Would that sort of replacement ever stop for a man like Conall? He did not know.
He did not know any men like himself.
And the third thing on his mind during this endless flux of not knowing and guessing—quite clearly the only thing he could think of, just like the other two—was when he would hold Leda again. When he would hold her, kiss her, tell her he loved her dearly and would never be able to live a long life without her at his side.
On the nineteenth day, Conall woke up and immediately felt the apprehension hit him, grappling with the hard-earned calm from an uneasy night of sleep. Leda had stayed with him only for an hour before returning to the house up the hill. They had barely said two words to one another.
He worried that the chance to tell her of his affection simply wouldn't come. Having a conversation like that when she was clearly exhausted was unfair. And yet all he wanted to do was take her underneath him and treat her to a long night of rough, furious, lustful attentions.
The games in Rome were in just a few days' time. The man who would fight in the primus—be it Conall or someone else at the House Varinius ludus, or a man from another ludus entirely—still had not been decided.
His body had healed completely from the fight against Felix and Set. As such, he felt limber and loose as he stepped out onto the sands just before dawn. Training for Conall started with laps, as it always did.
Some few other gladiators had woken with him to run as he did. This had become something of the new normal. They waited for him to begin before they followed, taking his same path, knocking their fists at the wall in the same spots as he.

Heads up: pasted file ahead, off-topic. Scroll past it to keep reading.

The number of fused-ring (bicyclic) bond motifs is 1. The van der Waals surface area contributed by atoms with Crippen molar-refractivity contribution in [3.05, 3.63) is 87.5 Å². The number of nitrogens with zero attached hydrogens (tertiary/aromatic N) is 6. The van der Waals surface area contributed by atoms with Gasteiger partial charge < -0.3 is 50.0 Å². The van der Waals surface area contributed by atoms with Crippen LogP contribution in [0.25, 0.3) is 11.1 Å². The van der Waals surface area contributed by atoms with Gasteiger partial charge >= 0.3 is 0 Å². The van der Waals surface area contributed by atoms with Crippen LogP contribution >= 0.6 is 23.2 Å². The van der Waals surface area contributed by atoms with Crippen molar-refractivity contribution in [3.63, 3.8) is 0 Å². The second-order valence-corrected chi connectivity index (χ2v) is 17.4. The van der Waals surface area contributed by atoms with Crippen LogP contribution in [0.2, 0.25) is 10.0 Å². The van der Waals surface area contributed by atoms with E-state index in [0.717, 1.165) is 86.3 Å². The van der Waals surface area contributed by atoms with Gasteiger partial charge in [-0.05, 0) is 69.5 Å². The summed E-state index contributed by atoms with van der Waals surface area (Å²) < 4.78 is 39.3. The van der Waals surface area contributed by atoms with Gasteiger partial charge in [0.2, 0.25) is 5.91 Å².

Soon the other gladiators filed out, and the doctores readied for drills. But before the fighters could step to work, Murus had them gather in front of the steps. Soon after, Publius descended from his house to look at his gathered fighters.
This is it
, thought Conall.
Finally. Finally I'll know.
“In a manner of days, our ludus will be honored again with the
in honor of the victory of Emperor Severus's campaigns in the East. These are to be the greatest games this ludus has ever had fortune to attend, and our first visit to Rome in over ten years. Only the best of us will be fighting, and even those best will have to perform far beyond their mortal standings. The Colosseum is a place for immortals. For Gods. Any fighter who is honored with its sands must stand far above the rest.”
He waited, examining each of the gathered gladiators in turn. Their total number was less than forty, but all were ready for the fray.
“All your fights have been decided. The sheet will circulate later today. But there is one fight in particular that we know of that you all should know of. The Governor of Puteoli has asked me to pick a fighter from our fight for the primus.”
A great roar of appreciation went up from the gladiators. Blood and honor—this was the only celebration they knew.
“Yes,” Publius held up a hand, silencing them. “And the honor is to be even greater. One of you will fight the Titan himself.”
Now, instead of a cheer, there was a hushed cloud of amazement. Conall knew all this was in the works already, keeping his mouth shut so as not to somehow curry Fortune's wrath. But even so, he felt a small creep of wonder at hearing the words.
“Isn’t he retired, Dominus?” someone asked.